Prone to Leave the God We Love

The younger son gathered everything together and went on a journey into a distant country.
—Luke 15:13

If you’re like most of us, you can point to a time in your life when you were closer to God than you are right now. Perhaps you know you ought to read your Bible and pray more, but frankly, you no longer have the desire to do so. You may feel guilty about thinking about money so much and thinking about God so little. Or perhaps you look back to at least one giant mistake and wonder if God can ever forgive you.

For some of us, our departure from God can be traced to a specific event, perhaps a bitter divorce, the death of a loved one, or the loss of a job. But for most of us, our departure from God is gradual. We tend to move away from God step by step, choice by choice, until one day we awaken in a place we never thought we would be, separated from our heavenly Father.

Why do we tend to move away from God? No matter how dramatic our conversion, no matter how sincere our intentions, no matter how saturated we are with biblical doctrine, the bias of life pulls us away from God.

In the hymn “Come Thou Fount of Every Blessing,” one of the refrains says, “Prone to wander, Lord, I feel it. Prone to leave the God I love.” What does that mean, “Prone to leave the God I love”? I don’t know about you, but I’m not prone to leave what I love. Yet we who profess to love God are prone to go days, week, even months without opening God’s Word. We are prone to destructive habits or relationships that erode our spiritual life. We are prone to renounce everything we believe in at the first hint of suffering. Why is that?

One reason we are prone to wander is that God is invisible to us. When I was five years old, my dad took me to the State Fair of Texas. I remember it well. We were getting ready to enter the midway, and my dad needed to go to the restroom. He said, “Robert, wait out here for me and I’ll be right back.” I stood there for what seemed to be eternity waiting for my dad. But the bells and whistles of the midway were too much for me and I wandered away. Soon I was completely lost. I can remember the terror of that moment, being surrounded by strangers.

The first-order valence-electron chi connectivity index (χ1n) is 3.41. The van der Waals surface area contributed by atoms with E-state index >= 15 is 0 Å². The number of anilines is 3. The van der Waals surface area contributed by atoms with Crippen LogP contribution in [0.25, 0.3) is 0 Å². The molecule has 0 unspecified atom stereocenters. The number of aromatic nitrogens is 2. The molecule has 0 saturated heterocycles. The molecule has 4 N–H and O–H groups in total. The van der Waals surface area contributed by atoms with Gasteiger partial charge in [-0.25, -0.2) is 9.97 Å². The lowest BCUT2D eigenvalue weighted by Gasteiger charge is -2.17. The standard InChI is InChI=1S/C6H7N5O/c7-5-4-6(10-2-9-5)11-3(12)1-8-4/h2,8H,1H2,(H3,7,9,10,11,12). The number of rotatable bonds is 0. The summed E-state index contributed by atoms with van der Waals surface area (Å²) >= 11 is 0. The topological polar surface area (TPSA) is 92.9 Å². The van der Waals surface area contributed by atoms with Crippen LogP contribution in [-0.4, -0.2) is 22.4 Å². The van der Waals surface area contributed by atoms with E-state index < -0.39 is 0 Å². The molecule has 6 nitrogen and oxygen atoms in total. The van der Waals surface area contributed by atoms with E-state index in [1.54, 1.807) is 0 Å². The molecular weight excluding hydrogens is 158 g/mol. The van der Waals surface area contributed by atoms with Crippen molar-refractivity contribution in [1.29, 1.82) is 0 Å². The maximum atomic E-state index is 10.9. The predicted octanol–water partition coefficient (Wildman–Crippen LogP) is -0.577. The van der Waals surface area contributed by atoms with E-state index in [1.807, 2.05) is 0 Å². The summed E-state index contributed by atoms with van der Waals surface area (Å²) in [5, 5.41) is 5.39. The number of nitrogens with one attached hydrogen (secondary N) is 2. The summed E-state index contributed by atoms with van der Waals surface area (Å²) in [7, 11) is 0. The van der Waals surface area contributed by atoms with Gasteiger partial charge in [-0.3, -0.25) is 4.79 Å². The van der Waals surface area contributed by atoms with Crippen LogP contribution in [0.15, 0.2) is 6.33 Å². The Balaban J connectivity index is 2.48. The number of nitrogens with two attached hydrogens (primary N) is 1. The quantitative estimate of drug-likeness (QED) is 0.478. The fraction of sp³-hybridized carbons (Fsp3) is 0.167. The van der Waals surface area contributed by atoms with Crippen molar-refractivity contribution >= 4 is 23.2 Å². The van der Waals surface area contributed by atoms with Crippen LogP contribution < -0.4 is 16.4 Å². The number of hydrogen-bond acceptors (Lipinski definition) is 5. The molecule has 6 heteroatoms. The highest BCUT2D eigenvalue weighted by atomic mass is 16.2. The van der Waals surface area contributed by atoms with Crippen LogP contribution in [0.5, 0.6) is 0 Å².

Fortunately a police officer found me and put me on his motorcycle with my back facing him. My feet dangled over the back of the motorcycle as he wove in and out of the crowd to take me to the lost-and-found area. In the crowd, I saw my dad frantically looking for me, and his eyes made contact with mine. My dad went into a full gallop chasing after me on that motorcycle. He caught up with me and swept me in his arms and took me home. Why did I wander away from my dad? I couldn’t see him, and so I disobeyed him.

Even though God is invisible to us right now, He has not left us alone. Jesus said, “I will not leave you as orphans; I will come to you” (John 14:18). God has not left us as orphans in this world. He has sent us His Holy Spirit to guide us, to comfort us, to lead us into all truth. But let’s be honest: sometimes it’s easy to be attracted to the bells and whistles of this life instead of following the quiet promptings of the Holy Spirit. The fact that we serve an invisible God is one reason we are prone to leave the God we love.

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Today’s devotion is excerpted from “Coming Home to the Father Who Loves You” by Dr. Robert Jeffress, 2009.

Scripture taken from the NEW AMERICAN STANDARD BIBLE®, Copyright © 1960,1962,1963,1968,1971,1972,1973,1975,1977,1995 by The Lockman Foundation. Used by permission.

 

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This week, we’re going to discover five principles that Abraham’s servant Eliezer exercised in finding the right mate for Abraham’s son Isaac. These principles can help you, your children, and your grandchildren not only to find a mate but also to know God’s will for any area of life.
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